The cog was excavated from its location on Lootsi Street and transported to the Estonian Maritime Museum in four pieces. Archaeologists of the Estonian Maritime Museum and experts in ship conservation from Finland have been cleaning and conserving the cog in a purpose-built hall where visitors can see the work in progress.
The excavation and conservation process uncovered a number of finds in excellent condition, including leather shoes, wooden spoons and tools, preserved by the waterlogged mud of the harbor. The shoes were well-worn and repaired, so not cargo intended for sale. This suggests the ship was sunk in an accident and everyone who could escape did so, leaving behind their belongings. The compass and the well-preserved remains of two rats who apparently did not desert the sinking ship were the most surprising finds.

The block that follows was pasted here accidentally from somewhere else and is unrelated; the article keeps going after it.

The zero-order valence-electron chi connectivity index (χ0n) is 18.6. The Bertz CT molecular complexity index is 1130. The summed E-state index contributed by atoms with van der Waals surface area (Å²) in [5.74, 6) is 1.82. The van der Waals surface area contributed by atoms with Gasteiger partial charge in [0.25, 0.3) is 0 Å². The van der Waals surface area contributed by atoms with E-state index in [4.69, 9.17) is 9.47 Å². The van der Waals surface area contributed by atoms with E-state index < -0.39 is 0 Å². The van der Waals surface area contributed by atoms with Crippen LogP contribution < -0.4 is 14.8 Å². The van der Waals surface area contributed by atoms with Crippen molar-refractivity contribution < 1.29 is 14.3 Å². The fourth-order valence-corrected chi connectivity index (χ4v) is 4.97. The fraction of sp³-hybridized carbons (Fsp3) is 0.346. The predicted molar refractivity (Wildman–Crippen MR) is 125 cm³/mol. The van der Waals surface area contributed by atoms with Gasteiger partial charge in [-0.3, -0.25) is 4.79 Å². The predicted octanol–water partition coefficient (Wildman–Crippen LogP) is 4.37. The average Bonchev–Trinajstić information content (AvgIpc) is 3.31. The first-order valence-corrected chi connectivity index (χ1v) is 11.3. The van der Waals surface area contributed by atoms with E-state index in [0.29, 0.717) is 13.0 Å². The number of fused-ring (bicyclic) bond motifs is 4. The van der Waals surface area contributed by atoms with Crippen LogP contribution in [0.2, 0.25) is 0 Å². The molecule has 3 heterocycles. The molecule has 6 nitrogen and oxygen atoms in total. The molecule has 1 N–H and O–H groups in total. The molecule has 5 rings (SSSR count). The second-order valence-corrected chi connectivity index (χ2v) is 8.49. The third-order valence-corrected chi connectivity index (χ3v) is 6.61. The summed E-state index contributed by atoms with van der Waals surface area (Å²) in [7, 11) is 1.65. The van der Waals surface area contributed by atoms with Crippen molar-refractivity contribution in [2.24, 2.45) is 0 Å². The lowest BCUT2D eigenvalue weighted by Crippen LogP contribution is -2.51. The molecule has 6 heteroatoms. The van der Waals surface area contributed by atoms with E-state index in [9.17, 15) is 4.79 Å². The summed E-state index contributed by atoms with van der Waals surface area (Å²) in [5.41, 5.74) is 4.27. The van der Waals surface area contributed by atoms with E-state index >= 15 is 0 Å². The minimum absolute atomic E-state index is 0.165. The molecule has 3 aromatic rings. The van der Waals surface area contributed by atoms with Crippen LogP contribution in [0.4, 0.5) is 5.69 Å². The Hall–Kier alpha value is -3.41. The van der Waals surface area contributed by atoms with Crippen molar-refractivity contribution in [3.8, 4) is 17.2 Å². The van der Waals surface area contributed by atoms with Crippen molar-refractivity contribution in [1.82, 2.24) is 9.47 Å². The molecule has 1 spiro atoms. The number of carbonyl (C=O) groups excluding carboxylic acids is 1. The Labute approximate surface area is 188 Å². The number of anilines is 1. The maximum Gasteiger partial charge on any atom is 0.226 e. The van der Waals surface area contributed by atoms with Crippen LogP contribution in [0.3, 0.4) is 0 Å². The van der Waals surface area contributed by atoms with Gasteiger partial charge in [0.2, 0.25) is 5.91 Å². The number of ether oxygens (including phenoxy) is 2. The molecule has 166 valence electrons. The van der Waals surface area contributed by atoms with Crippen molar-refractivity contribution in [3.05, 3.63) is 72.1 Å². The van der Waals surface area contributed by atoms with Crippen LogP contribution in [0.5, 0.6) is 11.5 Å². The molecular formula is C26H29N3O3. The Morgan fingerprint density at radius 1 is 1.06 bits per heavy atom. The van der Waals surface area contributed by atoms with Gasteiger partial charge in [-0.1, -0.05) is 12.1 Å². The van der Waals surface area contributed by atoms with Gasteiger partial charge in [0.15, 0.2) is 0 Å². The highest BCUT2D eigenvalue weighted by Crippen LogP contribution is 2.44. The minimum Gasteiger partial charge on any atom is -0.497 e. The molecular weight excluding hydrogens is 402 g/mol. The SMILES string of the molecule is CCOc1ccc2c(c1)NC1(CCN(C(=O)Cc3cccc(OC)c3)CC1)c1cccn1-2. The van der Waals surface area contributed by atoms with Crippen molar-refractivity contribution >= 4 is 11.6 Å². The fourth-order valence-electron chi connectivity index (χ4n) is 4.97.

[Archaeologist Priit Lätti of the Estonian Maritime Museum] aid that Estonia’s medieval ships really stand out among other similar finds because they are not empty. Medieval ships found in Germany and the Netherlands are mostly empty, the researcher said.
“Ours are full of finds, and the finds are wall to wall, giving us clues about everything from eating habits on board to clothing to navigational equipment,” he said.